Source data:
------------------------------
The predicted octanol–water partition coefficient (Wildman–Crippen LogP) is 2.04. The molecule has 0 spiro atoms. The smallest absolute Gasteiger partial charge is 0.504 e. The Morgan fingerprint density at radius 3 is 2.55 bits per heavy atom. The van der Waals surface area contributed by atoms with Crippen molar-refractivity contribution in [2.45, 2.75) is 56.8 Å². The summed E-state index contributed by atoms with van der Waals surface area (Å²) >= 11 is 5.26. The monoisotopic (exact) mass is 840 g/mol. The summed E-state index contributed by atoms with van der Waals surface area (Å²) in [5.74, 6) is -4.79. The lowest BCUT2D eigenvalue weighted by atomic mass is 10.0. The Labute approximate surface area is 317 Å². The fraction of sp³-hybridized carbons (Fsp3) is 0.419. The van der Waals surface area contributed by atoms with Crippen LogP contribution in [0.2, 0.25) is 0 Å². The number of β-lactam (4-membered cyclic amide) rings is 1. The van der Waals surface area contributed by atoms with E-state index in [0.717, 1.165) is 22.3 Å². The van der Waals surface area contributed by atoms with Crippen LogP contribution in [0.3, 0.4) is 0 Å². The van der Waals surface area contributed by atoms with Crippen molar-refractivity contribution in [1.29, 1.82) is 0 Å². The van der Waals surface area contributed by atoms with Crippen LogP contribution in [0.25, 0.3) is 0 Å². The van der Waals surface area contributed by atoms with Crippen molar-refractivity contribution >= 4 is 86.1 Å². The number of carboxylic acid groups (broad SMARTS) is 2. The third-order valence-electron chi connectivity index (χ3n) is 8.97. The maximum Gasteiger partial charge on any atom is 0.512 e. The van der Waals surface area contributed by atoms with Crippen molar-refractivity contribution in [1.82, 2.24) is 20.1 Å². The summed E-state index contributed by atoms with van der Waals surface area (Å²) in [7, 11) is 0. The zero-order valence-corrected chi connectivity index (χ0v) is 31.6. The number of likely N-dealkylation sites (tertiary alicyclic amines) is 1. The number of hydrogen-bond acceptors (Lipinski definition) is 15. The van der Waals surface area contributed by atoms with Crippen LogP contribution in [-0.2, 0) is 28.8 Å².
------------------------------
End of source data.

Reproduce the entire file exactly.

The predicted octanol–water partition coefficient (Wildman–Crippen LogP) is 2.04. The molecule has 0 spiro atoms. The smallest absolute Gasteiger partial charge is 0.504 e. The Morgan fingerprint density at radius 3 is 2.55 bits per heavy atom. The van der Waals surface area contributed by atoms with Crippen molar-refractivity contribution in [2.45, 2.75) is 56.8 Å². The summed E-state index contributed by atoms with van der Waals surface area (Å²) >= 11 is 5.26. The monoisotopic (exact) mass is 840 g/mol. The summed E-state index contributed by atoms with van der Waals surface area (Å²) in [5.74, 6) is -4.79. The lowest BCUT2D eigenvalue weighted by atomic mass is 10.0. The Labute approximate surface area is 317 Å². The fraction of sp³-hybridized carbons (Fsp3) is 0.419. The van der Waals surface area contributed by atoms with Crippen LogP contribution in [0.2, 0.25) is 0 Å². The number of β-lactam (4-membered cyclic amide) rings is 1. The van der Waals surface area contributed by atoms with E-state index in [0.717, 1.165) is 22.3 Å². The van der Waals surface area contributed by atoms with Crippen LogP contribution in [0.3, 0.4) is 0 Å². The van der Waals surface area contributed by atoms with Crippen molar-refractivity contribution in [1.29, 1.82) is 0 Å². The van der Waals surface area contributed by atoms with Crippen LogP contribution in [0.25, 0.3) is 0 Å². The van der Waals surface area contributed by atoms with Crippen molar-refractivity contribution >= 4 is 86.1 Å². The number of carboxylic acid groups (broad SMARTS) is 2. The third-order valence-electron chi connectivity index (χ3n) is 8.97. The maximum Gasteiger partial charge on any atom is 0.512 e. The van der Waals surface area contributed by atoms with Crippen molar-refractivity contribution in [1.82, 2.24) is 20.1 Å². The summed E-state index contributed by atoms with van der Waals surface area (Å²) in [7, 11) is 0. The zero-order valence-corrected chi connectivity index (χ0v) is 31.6. The number of likely N-dealkylation sites (tertiary alicyclic amines) is 1. The number of hydrogen-bond acceptors (Lipinski definition) is 15. The van der Waals surface area contributed by atoms with Crippen LogP contribution in [-0.2, 0) is 28.8 Å².